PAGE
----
Protect Your Children from the Sun

child with sunscreen on by poolJust a few serious sunburns can increase your child’s risk of skin cancer later in life. Getting too much sun doesn’t just happen at the pool, beach, or on vacation. Kids need protection from the sun’s harmful ultraviolet (UV) rays every time they’re outdoors.

UV rays react with a chemical in our skin called melanin. Melanin is the first defense against the sun because it absorbs dangerous UV rays and helps prevent serious skin damage. Melanin is found in different concentrations in our skin, resulting in different skin colors. The lighter someone’s natural skin color, the less melanin it has to absorb UV rays and protect itself. Anyone with a fair complexion, lighter skin and eye color, is more likely to have freckles because there’s less melanin in the skin. The darker a person’s natural skin color, the more melanin it has to protect itself. But both dark- and light-skinned kids need protection from UV rays because any tanning or burning causes skin damage.

We all need at least some sun exposure. Vitamin D is made when sunlight hits the skin which helps us to absorb calcium when we eat. It doesn’t take much time in the sun to get the vitamin D we need.  Unprotected, repeated exposure to the sun can cause skin damage, eye damage, and skin cancer.  Even people in their twenties have been diagnosed with skin cancer.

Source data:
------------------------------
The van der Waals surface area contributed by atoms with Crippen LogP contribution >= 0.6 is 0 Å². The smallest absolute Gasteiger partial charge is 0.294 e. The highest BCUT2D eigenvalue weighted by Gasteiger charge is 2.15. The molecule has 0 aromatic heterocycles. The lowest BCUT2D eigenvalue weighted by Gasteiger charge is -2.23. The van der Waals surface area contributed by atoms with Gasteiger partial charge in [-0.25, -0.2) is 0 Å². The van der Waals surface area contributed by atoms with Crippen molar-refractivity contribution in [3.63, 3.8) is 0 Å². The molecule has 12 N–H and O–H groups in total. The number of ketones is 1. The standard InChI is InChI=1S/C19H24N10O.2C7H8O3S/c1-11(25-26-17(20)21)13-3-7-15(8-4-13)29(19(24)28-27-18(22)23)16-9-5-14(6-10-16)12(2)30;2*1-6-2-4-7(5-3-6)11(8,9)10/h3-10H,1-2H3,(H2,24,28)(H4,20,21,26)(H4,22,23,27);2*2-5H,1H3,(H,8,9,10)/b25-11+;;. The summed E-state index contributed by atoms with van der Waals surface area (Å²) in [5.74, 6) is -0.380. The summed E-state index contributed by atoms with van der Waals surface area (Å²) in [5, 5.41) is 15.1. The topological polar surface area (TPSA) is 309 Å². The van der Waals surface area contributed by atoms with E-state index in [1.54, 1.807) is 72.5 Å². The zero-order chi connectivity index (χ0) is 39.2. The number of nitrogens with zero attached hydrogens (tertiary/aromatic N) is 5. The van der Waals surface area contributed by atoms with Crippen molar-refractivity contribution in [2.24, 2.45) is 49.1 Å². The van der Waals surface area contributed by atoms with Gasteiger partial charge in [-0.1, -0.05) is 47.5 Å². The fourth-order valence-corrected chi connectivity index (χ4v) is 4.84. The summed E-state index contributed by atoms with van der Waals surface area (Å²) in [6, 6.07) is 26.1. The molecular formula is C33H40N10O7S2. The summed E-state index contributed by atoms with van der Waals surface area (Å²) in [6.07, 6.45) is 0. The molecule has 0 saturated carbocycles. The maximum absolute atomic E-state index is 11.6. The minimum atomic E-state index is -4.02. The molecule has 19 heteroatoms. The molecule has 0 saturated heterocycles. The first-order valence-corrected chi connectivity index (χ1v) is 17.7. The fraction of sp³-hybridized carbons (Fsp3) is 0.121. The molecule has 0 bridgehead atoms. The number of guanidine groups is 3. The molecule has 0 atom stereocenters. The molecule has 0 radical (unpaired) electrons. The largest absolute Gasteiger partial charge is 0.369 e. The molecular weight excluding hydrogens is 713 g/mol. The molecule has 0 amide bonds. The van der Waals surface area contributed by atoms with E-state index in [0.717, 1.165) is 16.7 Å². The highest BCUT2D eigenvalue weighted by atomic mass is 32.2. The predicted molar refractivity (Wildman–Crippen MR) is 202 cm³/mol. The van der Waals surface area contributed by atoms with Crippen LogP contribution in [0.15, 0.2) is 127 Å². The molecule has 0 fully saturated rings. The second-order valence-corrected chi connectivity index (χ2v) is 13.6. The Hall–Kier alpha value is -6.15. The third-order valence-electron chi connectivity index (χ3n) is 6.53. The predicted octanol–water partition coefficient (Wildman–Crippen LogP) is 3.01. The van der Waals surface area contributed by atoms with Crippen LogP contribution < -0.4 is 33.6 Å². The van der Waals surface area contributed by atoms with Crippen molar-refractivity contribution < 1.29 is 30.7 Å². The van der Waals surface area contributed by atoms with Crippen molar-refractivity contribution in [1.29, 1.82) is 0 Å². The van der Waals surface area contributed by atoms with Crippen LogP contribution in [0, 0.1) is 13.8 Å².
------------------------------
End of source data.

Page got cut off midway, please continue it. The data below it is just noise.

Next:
Safe Sun Guidelines:

Seek shade.

UV rays are strongest and most harmful during midday, between 10 am and 4 pm. If possible, it’s best to plan indoor activities then. If you have to be outdoors during this time, seek shade under a tree, an umbrella, or a portable canopy. Use these options to prevent sunburn, not just to seek relief after it’s happened.

Cover up.

Clothing to cover up your child’s skin helps protect against UV rays. A long-sleeved shirt and long pants with a tight weave are best but they aren’t always practical. A T-shirt, long shorts, or a beach cover-up are also good choices. It’s still best to double up on protection by applying sunscreen and keeping your child in the shade when possible.

Use a hat.